Internet marketing needs to learn lessons from already extablished bricks and mortar industries so they can draw upon decades of experience and not have to make unnecessary mistakes.
This email newsletter caught me eye this morning. I subscribe to a lot of newsletters and it’s great to see something come in that is pitched perfectly at their audience and has a creative theme applied to this message. I love the what they’ve done with the main banner (above). It’s creative, well executed, appeals to their audience and is refreshingly humorous.
But there’s one big problem…
- I click on the email and it brings me to the rackspace web site (good!)
- I have a look around their very infomative hosting services site (very informative)
- Overall I get a good impression from them (becoming more interested)
- I decide to look at SLAs and benefits of using Racksapce (very good!)
- I decide I’m interested and look for pricing and order information. There’s none!
Or at least there appears to be none. Please have a look – am i missing something? I can’t see an ‘Order now’ button or any way of buying their products and services other than emailing them. Directly. Now this only takes two seconds but this is unecessary.
On a related note and to use a bricks and mortar example…
I took a trip to the supermarket last week to grab some ingredients. I was trying out a new Ainsley Harriott recipie ( i love that guy!) and since everyone had exceeded their yearly quota of his fish cakes or spaghetti bolognaise recipie it was time to do something different. While I was in the shops I saw at least three couples eye up the checkout ques, ditch their baskets and walk away with brass in pocket. I have to confess I did the same after i’d left everything back. I just didn’t have the patience. It was busy, everyone was rushing to do the Lottery and nobody was smiling. But at least next time I go down to the shops I know where the checkouts are are will probably actually hand over my money.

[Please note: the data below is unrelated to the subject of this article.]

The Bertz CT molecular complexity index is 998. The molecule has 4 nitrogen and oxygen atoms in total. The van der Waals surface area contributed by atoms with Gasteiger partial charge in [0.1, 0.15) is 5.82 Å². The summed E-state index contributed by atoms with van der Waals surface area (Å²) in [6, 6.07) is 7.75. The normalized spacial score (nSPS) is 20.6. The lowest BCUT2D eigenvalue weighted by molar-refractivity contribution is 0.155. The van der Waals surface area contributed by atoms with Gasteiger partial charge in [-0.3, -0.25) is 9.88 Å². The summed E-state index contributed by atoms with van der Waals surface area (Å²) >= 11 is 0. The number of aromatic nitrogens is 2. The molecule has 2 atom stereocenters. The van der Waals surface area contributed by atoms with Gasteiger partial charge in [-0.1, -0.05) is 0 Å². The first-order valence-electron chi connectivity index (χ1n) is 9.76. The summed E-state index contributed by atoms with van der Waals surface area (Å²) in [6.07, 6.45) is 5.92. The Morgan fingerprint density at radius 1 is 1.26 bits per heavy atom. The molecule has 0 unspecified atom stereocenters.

Now we all know how to buy groceries. We all know that the checkouts are usually at the end of the shop and they’ll even have big helpful arrows hanging from the cieling instructing us to ‘PAY HERE’. The groceries industry is an established one and these guys know their stuff. They know why we shop, when we shop, how we shop, what we want while they shop, how to get us to shop with them more often and how to get us to the checkout so they can make a sale.
If everyone in that shop were to fill their baskets, take out their wallets and then leave because they could not find the checkouts, I’d say the groceries industry would be in big trouble.
Fortunately for us the groceries industry solved this problem years ago. Just to emphasis the point, they now have even bigger arrows hanging from the celing and even more checkouts for bigger baskets. In fact even if i wanted to I don’t think I could leave their store without paying (and I do frequently want to!).
So my point is that your web site must make it easy for customers to purchase your products. Sounds simple? It is thankfully. Internet marketing is a very new discipline but fundamentals still apply. Think about how people use your web site, why they use it, what they are looking for while they use it and how to get them to come back more often. But unlimately, let them know HOW to buy something.